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Mar 12, 2016

US Pay TV subscribers down 385k in 2015

Following 150.000 subscribers lost in 2014, and 100.000 subscribers lost in 2013, according to research from Leichtmann Research. The annual study shows a clear and accelerating trend. The statistics count cable, satellite and telco TV as "subscribers" (most Europeans do it differently), so coming from 94 million "subscribers" overall, 385k does not seem much. But the trend accelerates, and my interpretation is that this is not good news for pay-TV as we know it in Europe. Clearly, OTT services with Netflix leading will, at some point in time, substitute our cable, telco or whatever subscription, and will offer the same or even better programming with the cost of internet connection plus OTT service, in most cases much less than cable TV plus packages with exclusive content. If OTT providers are cash-rich and bold enough to outbid traditional pay-TV on sports rights, the avalanche will start.  

Mar 10, 2016

There are sites with 9digit numbers of monthly visits, and you can't track down their owners

Of course it's about adult sites. I find it strange that you cannot include them in any analysis about trends or UX or web developments for obvious reasons, but clearly porn sites are in probably the most competitive area of the web and therefore adapt to change quicker than any other industry. However, isn't it strange that a site with more than 500 million visits in December 2015 has an owner who is very, very hard to track down? But my text messages are saved, stored and analyzed by multiple agencies in a variety of countries?
Interesting piece about adult websites and how they mnage to hide their owners:

Facebook and Amazon bid for NFL live streams

I thought this would take a bit longer, especially after Yahoo's NFL experiment did not go so mega-great, with 2,3mn viewers on average (per minute) and 15mn reach overall - but these would include "tune ins" from autoplay homepage stream. On the other hand, video is the advertising future and both Amazon and Facebook don't really have a cash (or performance) problem, so why not? Keen to see whether this will affect TV rights prices and/or ratings. My guess is: not much. 

SEO experiments and new developments in Google's algorithm

Super-interesting SEO experiments reveal stuff that most people don't know (at least I didn't) about search. For example that CTR, reminds me of Facebook-style engagement metrics, seems to have very high impact on ranking, and the quality of the clicks (session duration etc.), too. Also, outbound links help your ranking (I once learnt the opposite) and many more findings.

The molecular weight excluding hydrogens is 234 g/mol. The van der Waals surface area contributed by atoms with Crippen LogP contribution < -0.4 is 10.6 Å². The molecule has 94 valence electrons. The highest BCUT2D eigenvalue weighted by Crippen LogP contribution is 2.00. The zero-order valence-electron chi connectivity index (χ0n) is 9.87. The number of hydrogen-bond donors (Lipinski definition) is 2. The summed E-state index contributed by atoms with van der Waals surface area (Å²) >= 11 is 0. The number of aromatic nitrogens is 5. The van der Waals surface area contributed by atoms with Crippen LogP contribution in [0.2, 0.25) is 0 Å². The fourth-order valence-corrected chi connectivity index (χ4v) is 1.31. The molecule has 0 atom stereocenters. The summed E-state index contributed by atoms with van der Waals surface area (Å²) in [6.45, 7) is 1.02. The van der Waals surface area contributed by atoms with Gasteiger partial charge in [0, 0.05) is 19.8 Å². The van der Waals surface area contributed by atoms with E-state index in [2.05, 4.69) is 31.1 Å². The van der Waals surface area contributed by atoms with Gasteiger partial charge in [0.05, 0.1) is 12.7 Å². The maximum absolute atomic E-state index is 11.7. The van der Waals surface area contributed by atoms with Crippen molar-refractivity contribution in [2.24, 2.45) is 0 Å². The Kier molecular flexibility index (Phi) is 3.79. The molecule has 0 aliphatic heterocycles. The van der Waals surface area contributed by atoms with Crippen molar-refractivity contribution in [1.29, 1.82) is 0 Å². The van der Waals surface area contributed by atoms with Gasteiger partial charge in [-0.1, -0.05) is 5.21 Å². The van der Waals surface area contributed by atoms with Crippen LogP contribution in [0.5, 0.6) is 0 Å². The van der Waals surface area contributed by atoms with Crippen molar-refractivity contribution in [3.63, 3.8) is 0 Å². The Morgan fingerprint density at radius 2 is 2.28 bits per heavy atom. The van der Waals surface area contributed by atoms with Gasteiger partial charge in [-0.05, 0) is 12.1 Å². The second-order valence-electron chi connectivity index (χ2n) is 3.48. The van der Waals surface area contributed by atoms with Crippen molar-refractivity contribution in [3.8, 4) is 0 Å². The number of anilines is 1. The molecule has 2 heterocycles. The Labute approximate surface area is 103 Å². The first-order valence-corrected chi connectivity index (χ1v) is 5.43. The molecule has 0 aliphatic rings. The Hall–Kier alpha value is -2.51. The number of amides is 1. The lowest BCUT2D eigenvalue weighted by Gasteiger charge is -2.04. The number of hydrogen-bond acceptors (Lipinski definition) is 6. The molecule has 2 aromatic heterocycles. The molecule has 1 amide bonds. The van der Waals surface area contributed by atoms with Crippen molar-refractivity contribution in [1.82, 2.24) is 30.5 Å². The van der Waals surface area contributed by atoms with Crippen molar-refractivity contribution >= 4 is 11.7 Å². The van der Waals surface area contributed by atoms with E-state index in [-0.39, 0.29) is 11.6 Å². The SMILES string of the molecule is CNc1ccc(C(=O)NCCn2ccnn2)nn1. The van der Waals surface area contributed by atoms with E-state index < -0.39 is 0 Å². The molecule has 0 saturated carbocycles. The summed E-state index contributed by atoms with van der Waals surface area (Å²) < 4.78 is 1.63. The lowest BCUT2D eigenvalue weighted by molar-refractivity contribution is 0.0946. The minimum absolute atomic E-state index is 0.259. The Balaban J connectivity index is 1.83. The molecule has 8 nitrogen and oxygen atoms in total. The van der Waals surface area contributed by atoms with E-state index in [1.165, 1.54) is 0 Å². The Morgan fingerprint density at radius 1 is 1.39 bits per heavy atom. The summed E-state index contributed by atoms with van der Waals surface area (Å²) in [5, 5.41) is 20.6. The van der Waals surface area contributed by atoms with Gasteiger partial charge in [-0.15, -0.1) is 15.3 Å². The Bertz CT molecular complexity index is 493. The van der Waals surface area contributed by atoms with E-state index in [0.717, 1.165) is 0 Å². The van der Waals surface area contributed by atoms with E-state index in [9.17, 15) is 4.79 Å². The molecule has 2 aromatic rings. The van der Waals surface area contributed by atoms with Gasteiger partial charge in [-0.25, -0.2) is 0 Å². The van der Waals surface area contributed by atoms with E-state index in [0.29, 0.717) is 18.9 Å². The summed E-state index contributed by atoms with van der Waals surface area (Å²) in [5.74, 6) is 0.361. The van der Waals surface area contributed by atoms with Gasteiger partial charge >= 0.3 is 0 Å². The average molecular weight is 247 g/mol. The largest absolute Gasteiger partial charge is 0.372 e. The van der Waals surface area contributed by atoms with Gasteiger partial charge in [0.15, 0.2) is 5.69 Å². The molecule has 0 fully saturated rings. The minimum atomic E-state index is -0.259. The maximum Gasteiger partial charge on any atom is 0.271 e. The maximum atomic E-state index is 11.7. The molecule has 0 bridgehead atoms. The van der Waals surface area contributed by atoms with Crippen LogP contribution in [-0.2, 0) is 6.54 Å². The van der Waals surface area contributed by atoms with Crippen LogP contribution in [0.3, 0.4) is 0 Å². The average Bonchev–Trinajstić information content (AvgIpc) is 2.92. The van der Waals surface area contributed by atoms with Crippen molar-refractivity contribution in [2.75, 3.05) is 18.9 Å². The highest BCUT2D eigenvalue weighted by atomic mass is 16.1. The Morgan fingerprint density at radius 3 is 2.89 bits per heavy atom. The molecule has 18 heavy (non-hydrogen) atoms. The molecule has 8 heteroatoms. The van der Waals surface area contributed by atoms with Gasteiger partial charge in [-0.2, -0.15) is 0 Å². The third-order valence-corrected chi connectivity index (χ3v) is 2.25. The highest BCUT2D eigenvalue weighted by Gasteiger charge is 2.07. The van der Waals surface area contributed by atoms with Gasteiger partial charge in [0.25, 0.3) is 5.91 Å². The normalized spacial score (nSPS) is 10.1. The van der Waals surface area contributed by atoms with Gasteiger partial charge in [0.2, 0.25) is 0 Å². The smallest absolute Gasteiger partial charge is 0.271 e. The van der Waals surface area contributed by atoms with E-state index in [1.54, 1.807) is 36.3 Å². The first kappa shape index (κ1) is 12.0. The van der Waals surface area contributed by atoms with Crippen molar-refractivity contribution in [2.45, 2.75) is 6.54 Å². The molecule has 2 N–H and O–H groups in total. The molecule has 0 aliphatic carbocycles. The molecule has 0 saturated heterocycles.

Supercell numbers are crazy

Most people may not know Supercell, but their titles "Clash of Clans" or "Clash Royal" should ring a bell, because they are always among most downloaded and, more importantly, top-grossing apps in any appstore. With less than 200 employees and basically 3 games titles, the company based in Helsinki makes 2.3bn USD in revenue in 2015 - and almost a billion of that is profit. Made from 100mn people who play their games every day. Amazing.

Read more here:

or check their funny video (Tuvalu!!) here:

Mar 7, 2016

Some Netflix resources

Every now and then it makes sense to collect numbers on Netflix - because they change so quickly. There's an article where the some VP of NBC says that OTT services like Netflix would not be a threat to traditional TV - I don't think he is delusional, it just shows how many new narratives TV needs to be taken seriously. And the NBC way of doing it is to reveal numbers. Apparently, Amazon's most watched streaming show, "Man in the High Castle", reached 2.1mn viewers (USA). Jessica Jones on Netflix reached 4.8mn viewers per episode, and Narcos 3.2mn. But we should be careful - the numbers are not from Netflix, and not from Amazon, but from a third party using audio recognition on mobile devices (called Symphony), and according to NBC, 18-24year olds spend 62 hours watching linear TV and 12 hours watching YouTube (per month).... so, TV is greatest shape ever and everything will stay the same for the next few decades. Ahem. Here's more:

A bit more on how these numbers are perceived:

Going further, Netflix will spend 5bn on content in 2016, incl 60mn for a Brad Pitt movie. In comparison, HBO spent 2bn in 2015.

More interesting than that mere fact is how Netflix will spend all this money. Is it a myth that everything they produce in the creative department is still data driven? It is a really long read, but extremely interesting about the influence of data on the creative process.
Worth the time to go through.